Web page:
Did you grow up or work in Tungsten, in the Northwest Territories? If so, you’re invited to a party and might not even know it. Expats from this now defunct mine and community are putting together a reunion June 24 to 28 at Mount Robson Provincial Park near Valemount, BC. The group hopes to get many of their childhood friends, family and neighbours back together again for the event.

The Cantung Mine and the town of Tungsten opened in 1960, and was controlled by Canada Tungsten Mining Corporation Limited, says Ingrid Isaac, one of the organizers of the event. The town is named for the mineral which the mine produced, although Isaac says they were supposedly originally looking for copper.

Tungsten, N.W.T., is located 5.5 hours from the Yukon community of Watson Lake, nestled in the Nahanni region of the Northwest Territories, not far from the border of the two territories. At it’s peak operations during the late 60s and 70s, the mine was one of the highest paying operations in North America, which meant turnover was low and people stayed on, Isaac says.

Isaac, a member of both the Kwanlin Dün and Liard First Nations, moved with her family from Watson Lake to Tungsten in 1977. She says it was a special opportunity for the children of the mine workers who grew up there.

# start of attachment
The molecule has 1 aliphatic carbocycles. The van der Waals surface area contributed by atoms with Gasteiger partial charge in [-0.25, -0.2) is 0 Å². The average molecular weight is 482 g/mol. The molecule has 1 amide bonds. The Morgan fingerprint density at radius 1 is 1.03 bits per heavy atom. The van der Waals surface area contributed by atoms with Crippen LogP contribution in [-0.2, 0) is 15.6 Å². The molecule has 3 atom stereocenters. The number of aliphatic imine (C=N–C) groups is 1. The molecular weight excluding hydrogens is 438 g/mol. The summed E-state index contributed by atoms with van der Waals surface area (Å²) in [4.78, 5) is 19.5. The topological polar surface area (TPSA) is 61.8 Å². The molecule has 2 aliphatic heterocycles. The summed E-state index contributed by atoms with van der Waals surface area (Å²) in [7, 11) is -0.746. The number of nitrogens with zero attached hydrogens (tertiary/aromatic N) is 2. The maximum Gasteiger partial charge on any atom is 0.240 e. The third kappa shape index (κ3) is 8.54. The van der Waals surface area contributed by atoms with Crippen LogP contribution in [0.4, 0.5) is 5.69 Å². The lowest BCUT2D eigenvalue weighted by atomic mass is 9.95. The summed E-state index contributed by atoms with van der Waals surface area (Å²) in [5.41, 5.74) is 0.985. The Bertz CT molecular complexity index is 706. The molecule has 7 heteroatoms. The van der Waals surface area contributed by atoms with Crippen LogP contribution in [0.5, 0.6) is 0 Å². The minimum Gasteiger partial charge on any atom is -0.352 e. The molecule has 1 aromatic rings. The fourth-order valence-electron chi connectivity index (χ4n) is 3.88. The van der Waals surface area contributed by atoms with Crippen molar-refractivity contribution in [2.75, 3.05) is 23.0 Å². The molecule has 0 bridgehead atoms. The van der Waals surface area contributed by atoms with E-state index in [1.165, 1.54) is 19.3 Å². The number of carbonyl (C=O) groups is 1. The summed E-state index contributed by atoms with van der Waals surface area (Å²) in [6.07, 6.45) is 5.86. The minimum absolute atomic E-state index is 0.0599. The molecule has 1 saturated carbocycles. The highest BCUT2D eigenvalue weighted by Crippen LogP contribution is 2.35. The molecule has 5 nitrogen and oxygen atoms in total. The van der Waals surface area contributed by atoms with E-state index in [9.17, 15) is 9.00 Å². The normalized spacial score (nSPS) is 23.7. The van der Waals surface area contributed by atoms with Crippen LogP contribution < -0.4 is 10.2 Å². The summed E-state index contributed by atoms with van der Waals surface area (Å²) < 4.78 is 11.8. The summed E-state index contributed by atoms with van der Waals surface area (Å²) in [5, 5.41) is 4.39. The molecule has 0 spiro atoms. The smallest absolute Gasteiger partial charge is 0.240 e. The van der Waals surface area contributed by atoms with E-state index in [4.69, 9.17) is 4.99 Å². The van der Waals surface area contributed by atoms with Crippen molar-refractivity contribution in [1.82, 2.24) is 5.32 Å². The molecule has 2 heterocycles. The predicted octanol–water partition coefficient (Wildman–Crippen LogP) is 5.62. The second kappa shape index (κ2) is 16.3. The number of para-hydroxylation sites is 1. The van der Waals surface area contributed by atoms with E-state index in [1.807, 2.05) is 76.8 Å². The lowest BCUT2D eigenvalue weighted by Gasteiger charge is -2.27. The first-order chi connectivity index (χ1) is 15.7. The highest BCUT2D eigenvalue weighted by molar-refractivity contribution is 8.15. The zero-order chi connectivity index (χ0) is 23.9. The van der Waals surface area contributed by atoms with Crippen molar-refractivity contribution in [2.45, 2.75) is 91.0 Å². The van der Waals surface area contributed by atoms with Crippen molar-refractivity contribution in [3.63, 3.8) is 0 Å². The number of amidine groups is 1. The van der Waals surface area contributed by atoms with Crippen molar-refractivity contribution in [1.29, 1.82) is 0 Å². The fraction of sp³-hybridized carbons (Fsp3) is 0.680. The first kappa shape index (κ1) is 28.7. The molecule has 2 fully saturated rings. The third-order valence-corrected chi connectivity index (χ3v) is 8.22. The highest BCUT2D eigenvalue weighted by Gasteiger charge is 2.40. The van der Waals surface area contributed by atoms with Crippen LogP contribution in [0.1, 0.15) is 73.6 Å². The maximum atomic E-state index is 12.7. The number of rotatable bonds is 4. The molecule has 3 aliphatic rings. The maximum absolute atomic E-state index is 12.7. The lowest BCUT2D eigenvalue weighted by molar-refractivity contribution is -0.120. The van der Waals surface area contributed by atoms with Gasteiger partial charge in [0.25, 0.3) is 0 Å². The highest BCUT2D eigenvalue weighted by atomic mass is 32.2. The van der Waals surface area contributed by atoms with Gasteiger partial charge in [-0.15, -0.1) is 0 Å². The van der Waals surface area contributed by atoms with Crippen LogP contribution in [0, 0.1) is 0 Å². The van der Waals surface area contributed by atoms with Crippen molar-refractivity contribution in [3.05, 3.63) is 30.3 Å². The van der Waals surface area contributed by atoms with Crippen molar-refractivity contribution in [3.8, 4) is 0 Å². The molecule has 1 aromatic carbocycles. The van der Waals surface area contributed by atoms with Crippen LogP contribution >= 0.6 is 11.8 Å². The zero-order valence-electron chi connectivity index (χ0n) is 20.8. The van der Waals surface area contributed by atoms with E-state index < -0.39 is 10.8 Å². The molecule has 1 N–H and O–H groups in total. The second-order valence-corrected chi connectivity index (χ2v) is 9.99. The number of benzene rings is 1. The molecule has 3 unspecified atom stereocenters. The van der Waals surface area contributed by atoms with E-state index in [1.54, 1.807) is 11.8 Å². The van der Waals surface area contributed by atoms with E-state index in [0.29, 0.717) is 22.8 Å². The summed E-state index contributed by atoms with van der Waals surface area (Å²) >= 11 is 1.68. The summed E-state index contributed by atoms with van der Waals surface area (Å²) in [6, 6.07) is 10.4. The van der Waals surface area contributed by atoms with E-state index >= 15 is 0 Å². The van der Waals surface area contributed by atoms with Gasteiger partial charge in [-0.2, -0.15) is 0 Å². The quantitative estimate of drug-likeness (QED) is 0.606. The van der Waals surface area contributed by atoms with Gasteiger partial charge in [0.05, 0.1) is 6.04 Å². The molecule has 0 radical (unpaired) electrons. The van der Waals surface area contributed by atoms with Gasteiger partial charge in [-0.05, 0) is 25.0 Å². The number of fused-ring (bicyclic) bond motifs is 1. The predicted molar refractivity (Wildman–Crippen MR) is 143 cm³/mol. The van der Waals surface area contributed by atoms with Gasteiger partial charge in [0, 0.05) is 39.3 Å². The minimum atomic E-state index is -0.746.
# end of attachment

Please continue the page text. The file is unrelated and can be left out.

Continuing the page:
“Living in Tungsten was a time and a place to share,” she says. “I can’t explain the camaraderie and friendship that came out of that. We literally made a community out of nothing.”

The mine – and, thus, the town – closed in 1986, and people were forced to move, Isaac says. During this period nearly 80 people lived there, and many relocated to British Columbia, she says, although ex-Tungstenites are now scattered all over the country. Valemount, B.C. was selected as the location for the reunion because it is the most central to the most people, she says.

People from Tungsten spent a lot of time in Whitehorse, she says, because it was the closest “big” town that provided goods and services.

“When we went into town (from Tungsten) we really added to the Yukon economy,” she says.

Isaac now lives in Whitehorse, where she works with residential school survivors.

The reunion has campsites booked for tent camping and that people can come and basically do what they wish, visit and spend time with their “Tungsten-family.”

“We are keeping it loose,” Isaac says. “We didn’t have much structure in Tungsten, so we don’t want to set too much in stone.”

Ex-Tungstenite Yukoners interested in attending can contact Isaac at Ingrid.Isaac@CYFN.net.

“We do have have a few surprises for people who show up,” Isaac adds with a smile.